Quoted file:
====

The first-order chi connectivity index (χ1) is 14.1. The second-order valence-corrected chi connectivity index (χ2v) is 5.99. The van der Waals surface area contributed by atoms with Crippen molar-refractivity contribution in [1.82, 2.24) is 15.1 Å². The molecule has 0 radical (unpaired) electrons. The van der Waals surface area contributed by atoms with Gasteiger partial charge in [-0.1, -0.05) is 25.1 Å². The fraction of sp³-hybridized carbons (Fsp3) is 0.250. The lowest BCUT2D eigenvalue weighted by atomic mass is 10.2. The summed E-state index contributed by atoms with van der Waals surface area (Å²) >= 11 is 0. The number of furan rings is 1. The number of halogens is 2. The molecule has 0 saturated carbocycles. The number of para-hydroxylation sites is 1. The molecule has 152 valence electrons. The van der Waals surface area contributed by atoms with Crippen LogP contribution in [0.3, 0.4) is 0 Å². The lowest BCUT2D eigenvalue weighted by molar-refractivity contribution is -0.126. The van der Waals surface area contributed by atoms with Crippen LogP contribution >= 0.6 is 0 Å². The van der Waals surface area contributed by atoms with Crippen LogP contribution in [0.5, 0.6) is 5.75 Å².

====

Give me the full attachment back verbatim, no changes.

The first-order chi connectivity index (χ1) is 14.1. The second-order valence-corrected chi connectivity index (χ2v) is 5.99. The van der Waals surface area contributed by atoms with Crippen molar-refractivity contribution in [1.82, 2.24) is 15.1 Å². The molecule has 0 radical (unpaired) electrons. The van der Waals surface area contributed by atoms with Gasteiger partial charge in [-0.1, -0.05) is 25.1 Å². The fraction of sp³-hybridized carbons (Fsp3) is 0.250. The lowest BCUT2D eigenvalue weighted by atomic mass is 10.2. The summed E-state index contributed by atoms with van der Waals surface area (Å²) >= 11 is 0. The number of furan rings is 1. The number of halogens is 2. The molecule has 0 saturated carbocycles. The number of para-hydroxylation sites is 1. The molecule has 152 valence electrons. The van der Waals surface area contributed by atoms with Crippen LogP contribution in [0.3, 0.4) is 0 Å². The lowest BCUT2D eigenvalue weighted by molar-refractivity contribution is -0.126. The van der Waals surface area contributed by atoms with Crippen LogP contribution >= 0.6 is 0 Å². The van der Waals surface area contributed by atoms with Crippen LogP contribution in [0.5, 0.6) is 5.75 Å².